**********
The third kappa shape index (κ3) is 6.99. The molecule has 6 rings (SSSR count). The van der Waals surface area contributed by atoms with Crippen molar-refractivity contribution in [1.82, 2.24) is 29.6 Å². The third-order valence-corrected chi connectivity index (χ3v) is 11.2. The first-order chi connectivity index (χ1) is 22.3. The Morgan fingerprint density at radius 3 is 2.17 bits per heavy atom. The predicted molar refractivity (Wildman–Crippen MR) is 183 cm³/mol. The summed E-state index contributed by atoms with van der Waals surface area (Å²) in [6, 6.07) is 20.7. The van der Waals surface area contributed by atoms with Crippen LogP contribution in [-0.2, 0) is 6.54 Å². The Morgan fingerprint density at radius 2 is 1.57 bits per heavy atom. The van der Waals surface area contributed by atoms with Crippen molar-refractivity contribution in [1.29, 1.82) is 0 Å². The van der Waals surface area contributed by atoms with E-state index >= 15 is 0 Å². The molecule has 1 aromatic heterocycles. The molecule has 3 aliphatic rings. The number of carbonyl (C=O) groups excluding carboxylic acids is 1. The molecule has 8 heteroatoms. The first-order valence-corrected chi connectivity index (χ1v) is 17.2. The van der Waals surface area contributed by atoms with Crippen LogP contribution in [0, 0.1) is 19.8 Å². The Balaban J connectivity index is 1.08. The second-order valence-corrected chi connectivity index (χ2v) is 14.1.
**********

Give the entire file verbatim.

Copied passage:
The third kappa shape index (κ3) is 6.99. The molecule has 6 rings (SSSR count). The van der Waals surface area contributed by atoms with Crippen molar-refractivity contribution in [1.82, 2.24) is 29.6 Å². The third-order valence-corrected chi connectivity index (χ3v) is 11.2. The first-order chi connectivity index (χ1) is 22.3. The Morgan fingerprint density at radius 3 is 2.17 bits per heavy atom. The predicted molar refractivity (Wildman–Crippen MR) is 183 cm³/mol. The summed E-state index contributed by atoms with van der Waals surface area (Å²) in [6, 6.07) is 20.7. The van der Waals surface area contributed by atoms with Crippen LogP contribution in [-0.2, 0) is 6.54 Å². The Morgan fingerprint density at radius 2 is 1.57 bits per heavy atom. The van der Waals surface area contributed by atoms with Crippen molar-refractivity contribution in [1.29, 1.82) is 0 Å². The van der Waals surface area contributed by atoms with E-state index >= 15 is 0 Å². The molecule has 1 aromatic heterocycles. The molecule has 3 aliphatic rings. The number of carbonyl (C=O) groups excluding carboxylic acids is 1. The molecule has 8 heteroatoms. The first-order valence-corrected chi connectivity index (χ1v) is 17.2. The van der Waals surface area contributed by atoms with Crippen LogP contribution in [0, 0.1) is 19.8 Å². The Balaban J connectivity index is 1.08. The second-order valence-corrected chi connectivity index (χ2v) is 14.1.